Reviewed by Dale Lewis
Forgotten God by Francis Chan
"...pastor/author Francis Chan graciously compels us not to assume anything and not only pursue head knowledge of the Holy Spirit but to embrace the Holy Spirit's direction in our lives."
Having been raised
in The Salvation Army, my understanding of the Holy Spirit was limited
to His work of holiness in our lives. Yet, there is so much to the Holy
Spirit, the third person of the trinity, according to Francis Chan. The
title could have easily been the “Misunderstood, Neglected or Denied
God” but Francis wisely chose “Forgotten” because we've
simply ignored the Spirit far too long and from Chan’s perspective
are now reaping the devastating results.
In his follow up to the poignant message of Crazy Love, pastor/author Francis Chan graciously compels us not to assume anything and not only pursue head knowledge of the Holy Spirit but to embrace the Holy Spirit's direction in our lives.
Chan chooses not to get entangled with past and current theological debates surrounding the Holy Spirit. Instead he exposes how Western culture breeds Christ-followers who live as though the Holy Spirit has already headed to the showers after the game. In other words, the Holy Spirit as a non-factor in their lives. Chan does not lean towards any of the extremes as he presents a solid biblical basis of information, especially in chapter 3, “Theology of the Holy Spirit 101.” Chan often asks the reader to stop reading and follow through on action points sprinkled throughout the pages.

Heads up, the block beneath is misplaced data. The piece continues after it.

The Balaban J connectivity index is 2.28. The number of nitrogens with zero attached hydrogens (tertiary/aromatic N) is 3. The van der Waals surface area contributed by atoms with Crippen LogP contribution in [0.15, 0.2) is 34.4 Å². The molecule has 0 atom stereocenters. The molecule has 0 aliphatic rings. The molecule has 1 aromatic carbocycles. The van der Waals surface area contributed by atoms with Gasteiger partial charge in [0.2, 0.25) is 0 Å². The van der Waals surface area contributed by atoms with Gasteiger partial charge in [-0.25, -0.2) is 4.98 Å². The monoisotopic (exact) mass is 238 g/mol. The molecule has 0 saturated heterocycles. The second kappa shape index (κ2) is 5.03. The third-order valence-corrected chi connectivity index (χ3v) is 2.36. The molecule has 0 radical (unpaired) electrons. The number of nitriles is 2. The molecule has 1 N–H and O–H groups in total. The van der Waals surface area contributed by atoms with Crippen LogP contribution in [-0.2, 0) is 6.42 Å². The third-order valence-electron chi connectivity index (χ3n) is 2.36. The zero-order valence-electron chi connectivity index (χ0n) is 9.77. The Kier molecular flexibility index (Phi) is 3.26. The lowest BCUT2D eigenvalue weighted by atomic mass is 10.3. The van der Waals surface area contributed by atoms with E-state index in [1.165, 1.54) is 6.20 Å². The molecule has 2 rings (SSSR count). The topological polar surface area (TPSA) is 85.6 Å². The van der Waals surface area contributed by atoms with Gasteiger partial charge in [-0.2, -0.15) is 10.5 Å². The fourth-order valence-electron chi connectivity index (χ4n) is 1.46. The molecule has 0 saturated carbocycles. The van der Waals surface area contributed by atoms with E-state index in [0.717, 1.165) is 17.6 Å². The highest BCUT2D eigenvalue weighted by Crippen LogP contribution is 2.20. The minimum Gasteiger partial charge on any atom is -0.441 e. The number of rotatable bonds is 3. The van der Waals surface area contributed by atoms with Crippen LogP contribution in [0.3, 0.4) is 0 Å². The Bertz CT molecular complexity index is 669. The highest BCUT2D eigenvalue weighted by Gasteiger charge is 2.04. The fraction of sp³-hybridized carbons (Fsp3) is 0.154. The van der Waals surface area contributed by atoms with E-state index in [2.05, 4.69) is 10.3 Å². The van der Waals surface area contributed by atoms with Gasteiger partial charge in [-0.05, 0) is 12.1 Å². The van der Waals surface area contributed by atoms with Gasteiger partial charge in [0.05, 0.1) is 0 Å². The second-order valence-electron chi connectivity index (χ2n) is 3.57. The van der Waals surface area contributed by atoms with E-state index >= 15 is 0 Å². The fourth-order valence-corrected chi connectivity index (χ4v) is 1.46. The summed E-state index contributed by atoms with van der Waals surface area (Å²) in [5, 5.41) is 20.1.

Chan woos the reader with a gentleness and humility that flow through his words, because the author doesn’t see himself as an expert but rather as a fellow pilgrim. Chan is also hard-hitting and convicting at times as he strives to balance his unbridled passion for something much more satisfying than self-focused entertainment in our churches. He challenges us to know why we want the Holy Spirit in our lives in chapter 4. This unorthodox approach to questioning motives caught me off guard. He states, "Is it for power? Is it for your own betterment and purposes? Or is it because you want to experience all that God has for you? Is it because you love the church and desire to be a better servant to your brothers and sisters?”
Chan concludes each chapter with a short biography about a person modeling a Holy Spirit-led life. These narratives help solidify the material presented in the previous pages.
I still have questions, but reading Forgotten God has compelled me to spend more time in intentionally seeking the Holy Spirit while not hindering his work within me and the body of Christ.
A seven session DVD Study Resource based on Forgotten God will be available in January 2010 for use in a small group setting.